This year’s election saw several states consider measures on consumer privacy, including California continuing to set the bar for the rest of the US to follow:

  • California: voters in CA considered Proposition 24, which looked to further expand its data privacy laws, including the development of a Privacy Protection Agency for enforcement; voters passed the proposition.
  • Massachusetts: voters decided on Question 1, a measure that looked to standardize the platform used in cars’ computer systems that would allow access by vehicle owners and independent vehicle repair facilities; voters approved this initiative.
  • Michigan: voters weighted Proposal 2, a constitutional amendment that if approved, would require a search warrant to access a person’s electronic data; voters approved the amendment.

Data privacy is a topic that compliance professionals have been grappling with for years, and more recently, domestically, with the California Consumer Privacy Act of 2018 (CCPA), which gives consumers more control over the personal information that businesses collect about them. As the EU continues to blaze the way for international data privacy protection, domestically, compliance managers continually look to California for setting the US precedent.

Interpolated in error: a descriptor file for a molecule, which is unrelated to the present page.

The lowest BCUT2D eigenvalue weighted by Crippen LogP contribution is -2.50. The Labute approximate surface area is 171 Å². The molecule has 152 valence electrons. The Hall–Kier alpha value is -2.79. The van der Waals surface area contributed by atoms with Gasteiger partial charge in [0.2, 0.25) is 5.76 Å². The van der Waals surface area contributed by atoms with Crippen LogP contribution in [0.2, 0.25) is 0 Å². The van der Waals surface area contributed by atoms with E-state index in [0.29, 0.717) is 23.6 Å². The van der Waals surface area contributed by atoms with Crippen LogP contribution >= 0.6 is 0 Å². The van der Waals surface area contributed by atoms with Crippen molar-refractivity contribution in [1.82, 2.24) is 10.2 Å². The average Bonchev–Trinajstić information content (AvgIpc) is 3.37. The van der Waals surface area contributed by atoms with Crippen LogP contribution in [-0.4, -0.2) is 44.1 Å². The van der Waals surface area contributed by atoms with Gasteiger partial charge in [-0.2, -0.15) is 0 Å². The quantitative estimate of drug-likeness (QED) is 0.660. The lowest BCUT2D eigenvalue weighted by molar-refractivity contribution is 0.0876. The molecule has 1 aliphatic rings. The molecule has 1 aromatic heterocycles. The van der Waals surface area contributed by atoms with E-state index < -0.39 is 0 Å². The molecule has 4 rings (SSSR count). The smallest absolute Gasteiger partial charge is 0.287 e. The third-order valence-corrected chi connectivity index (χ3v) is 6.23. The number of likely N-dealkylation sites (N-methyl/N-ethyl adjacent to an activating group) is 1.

Why does this matter? CCPA 2.0 (combined with the other initiatives) shows that there is a continued appetite for consumer privacy measures. From a compliance perspective, the patchwork state-by-state approach, varying deadlines, and inconsistent requirements make it challenging to map out an effective strategy that will work for all cases. Making things even more challenging is the aspect of requiring part of organizations that are traditionally not used to operating under regulation (marketing departments) to adhere to compliance plans.